A different Christmas

Photo by Aleksandr Slobodianyk: https://www.pexels.com

“Men’s courses will foreshadow certain ends, to which, if persevered in, they must lead,” said Scrooge. “But if the courses be departed from, the ends will change. Say it is thus with what you show me!”

~ Charles Dickens, A Christmas Carol

Surprise, surprise. The whole point of Christmas is to change things. To rescue ourselves.

Took me long enough, but the story finally shifted from gathering and clinging against all odds to letting go and allowing healthy distance, nuances in actions, emotions and thoughts. A shift from excessive niceness, obligation and people pleasing to claiming a voice, setting boundaries and breathing in some peace.

There have been many Christmases over the years with not a small measure of joy and fun, but overall, this is a time when I get cranky. Two main reasons? Death and divorce…which I will not dwell on here.

On top of that, and as I now see, most importantly, I can’t stand how no matter what, the whole holiday experience falls short of the ideals projected from every direction of what it’s all supposed to look like and feel like.

For as long as I remember, I felt so frustrated by all the absolute musts around this holiday. Be a good girl, forget all the nasty stuff people do, embrace everyone, say only nice things. Offer compliments and sentimental greetings, exaggerate and romanticize everything, listen to carols and bake cookies. Eat a roast. And winter foods. Accommodate. Apologize. Because that’s what a good girl/person does at Christmas.

But this is not just a Christmas problem. This is a life problem. This being expected to act “as” and “as if” so as to maintain the illusion of peace and wellness in every imaginable context. To bend the knee as they say. To feel guilty for having opinions, and guiltier for expressing them. To feel shame for being different and wanting/choosing something else.

I don’t know why it was this Christmas that I finally said enough. I suspect there comes a point in everyone’s life when we’re so sick and tired of trying to live up to things that don’t make any sense and aren’t real, that we just put our foot down and stop.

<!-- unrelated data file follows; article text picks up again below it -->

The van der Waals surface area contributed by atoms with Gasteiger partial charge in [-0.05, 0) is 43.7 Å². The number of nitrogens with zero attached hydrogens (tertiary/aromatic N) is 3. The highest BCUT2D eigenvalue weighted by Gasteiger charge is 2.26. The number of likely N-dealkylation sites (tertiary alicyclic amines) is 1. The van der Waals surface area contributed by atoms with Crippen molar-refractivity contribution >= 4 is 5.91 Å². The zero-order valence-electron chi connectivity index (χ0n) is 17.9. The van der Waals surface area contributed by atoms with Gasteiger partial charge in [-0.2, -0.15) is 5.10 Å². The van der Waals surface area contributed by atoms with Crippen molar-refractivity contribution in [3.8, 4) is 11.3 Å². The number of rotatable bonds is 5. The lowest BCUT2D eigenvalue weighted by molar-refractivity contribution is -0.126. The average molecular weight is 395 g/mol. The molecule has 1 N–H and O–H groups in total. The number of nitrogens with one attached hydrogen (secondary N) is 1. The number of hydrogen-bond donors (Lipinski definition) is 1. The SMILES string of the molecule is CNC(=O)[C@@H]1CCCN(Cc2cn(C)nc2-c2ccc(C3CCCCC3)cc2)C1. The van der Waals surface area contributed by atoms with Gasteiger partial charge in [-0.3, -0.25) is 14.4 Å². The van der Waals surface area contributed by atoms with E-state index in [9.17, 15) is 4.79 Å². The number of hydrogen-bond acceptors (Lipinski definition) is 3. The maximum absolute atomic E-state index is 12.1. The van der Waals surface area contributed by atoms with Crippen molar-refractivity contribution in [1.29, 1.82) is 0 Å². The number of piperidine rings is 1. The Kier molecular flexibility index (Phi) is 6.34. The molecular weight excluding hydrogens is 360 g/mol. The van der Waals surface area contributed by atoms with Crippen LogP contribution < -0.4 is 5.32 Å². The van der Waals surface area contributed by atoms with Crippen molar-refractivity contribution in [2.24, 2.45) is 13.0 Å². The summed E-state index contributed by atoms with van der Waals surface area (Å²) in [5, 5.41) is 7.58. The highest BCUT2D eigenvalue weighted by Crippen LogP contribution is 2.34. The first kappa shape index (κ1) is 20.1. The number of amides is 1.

What this means is simple: I don’t have to…anything. All I have to do is just be me. Not selfish, but real. With boundaries. Ok with inconsistencies and imperfect choices. Owner of my voice and opinions. Of my standards. Of how I love, what I give, and to whom.

And this is not just for me, but for everyone.

We can just chill, be real, like what we like, say no, refuse guilt trips, and speak up. We can love and accept family and friends for who they are, without glossing over dysfunction, incompatibility and outright meanness at times. We don’t have to NOT speak to each other, and we also don’t have to all sit around the Christmas tree holding hands and singing carols. Kindness and appreciation don’t have to involve staying in or stirring a toxic soup – at home or at work.

As for speaking the truth and choosing for oneself, there’s no reason to cling on to people pleasing, patterns of fear from various traumatic experiences and whatever principles for living we think we chose. A sense of obligation to whatever or whoever. Guilt. We all have reasons.

While diplomacy is always a thing, living in a state of doormat-ness, to whatever degree, is poison. Everyone steps on a doormat. We ourselves are stepping on ourselves.

Not to mention that whatever we deny, or smother with expectations of perfection, ends up being a what if…and what ifs are worse than anything. Life’s too short for what ifs.

This kind of shift doesn’t happen overnight. Some of my ancestors I feel are rolling around in their graves in horror at my impertinence. The cool ones cheer. And my crazy, adorable, impossible mom is cheering as well. “About time you make your own rules” she says.


And the option to being trapped in a lifestyle of compromise for a perfection that doesn’t exist and ultimately ruins us is not selfishness. It’s authenticity. A healthy freedom.

And by godz it feels wonderful to start letting go. To look ahead and not see a frustrating pattern, but options!

It was a good Christmas.

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